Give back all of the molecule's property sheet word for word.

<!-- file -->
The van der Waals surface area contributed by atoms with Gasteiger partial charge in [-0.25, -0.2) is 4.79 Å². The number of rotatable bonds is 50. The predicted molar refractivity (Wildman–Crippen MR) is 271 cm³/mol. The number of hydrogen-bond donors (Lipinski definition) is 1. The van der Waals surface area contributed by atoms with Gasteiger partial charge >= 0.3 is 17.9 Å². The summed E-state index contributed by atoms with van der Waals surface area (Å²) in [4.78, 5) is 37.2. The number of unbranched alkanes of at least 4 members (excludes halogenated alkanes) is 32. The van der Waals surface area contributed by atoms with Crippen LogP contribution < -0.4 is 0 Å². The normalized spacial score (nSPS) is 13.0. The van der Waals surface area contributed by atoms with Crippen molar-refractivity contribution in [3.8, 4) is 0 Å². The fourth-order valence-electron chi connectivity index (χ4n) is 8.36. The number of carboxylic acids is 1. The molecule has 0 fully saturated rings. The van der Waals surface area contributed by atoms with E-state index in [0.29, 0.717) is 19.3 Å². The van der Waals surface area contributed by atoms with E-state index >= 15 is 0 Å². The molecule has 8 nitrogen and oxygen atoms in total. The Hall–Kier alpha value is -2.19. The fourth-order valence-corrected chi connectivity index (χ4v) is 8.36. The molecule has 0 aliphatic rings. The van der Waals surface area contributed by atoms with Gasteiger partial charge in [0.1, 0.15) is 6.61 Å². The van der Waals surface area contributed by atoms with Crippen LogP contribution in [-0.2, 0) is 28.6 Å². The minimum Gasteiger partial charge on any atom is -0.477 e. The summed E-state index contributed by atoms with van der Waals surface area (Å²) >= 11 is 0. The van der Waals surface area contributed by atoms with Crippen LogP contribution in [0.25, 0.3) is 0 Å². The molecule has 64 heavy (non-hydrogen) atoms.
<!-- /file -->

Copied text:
The van der Waals surface area contributed by atoms with Gasteiger partial charge in [-0.25, -0.2) is 4.79 Å². The number of rotatable bonds is 50. The predicted molar refractivity (Wildman–Crippen MR) is 271 cm³/mol. The number of hydrogen-bond donors (Lipinski definition) is 1. The van der Waals surface area contributed by atoms with Gasteiger partial charge >= 0.3 is 17.9 Å². The summed E-state index contributed by atoms with van der Waals surface area (Å²) in [4.78, 5) is 37.2. The number of unbranched alkanes of at least 4 members (excludes halogenated alkanes) is 32. The van der Waals surface area contributed by atoms with Crippen LogP contribution < -0.4 is 0 Å². The normalized spacial score (nSPS) is 13.0. The van der Waals surface area contributed by atoms with Crippen molar-refractivity contribution in [3.8, 4) is 0 Å². The fourth-order valence-electron chi connectivity index (χ4n) is 8.36. The number of carboxylic acids is 1. The molecule has 0 fully saturated rings. The van der Waals surface area contributed by atoms with E-state index in [0.29, 0.717) is 19.3 Å². The van der Waals surface area contributed by atoms with E-state index >= 15 is 0 Å². The molecule has 8 nitrogen and oxygen atoms in total. The Hall–Kier alpha value is -2.19. The fourth-order valence-corrected chi connectivity index (χ4v) is 8.36. The molecule has 0 aliphatic rings. The van der Waals surface area contributed by atoms with Gasteiger partial charge in [0.1, 0.15) is 6.61 Å². The van der Waals surface area contributed by atoms with Crippen LogP contribution in [-0.2, 0) is 28.6 Å². The minimum Gasteiger partial charge on any atom is -0.477 e. The summed E-state index contributed by atoms with van der Waals surface area (Å²) >= 11 is 0. The van der Waals surface area contributed by atoms with Crippen LogP contribution in [0.25, 0.3) is 0 Å². The molecule has 64 heavy (non-hydrogen) atoms.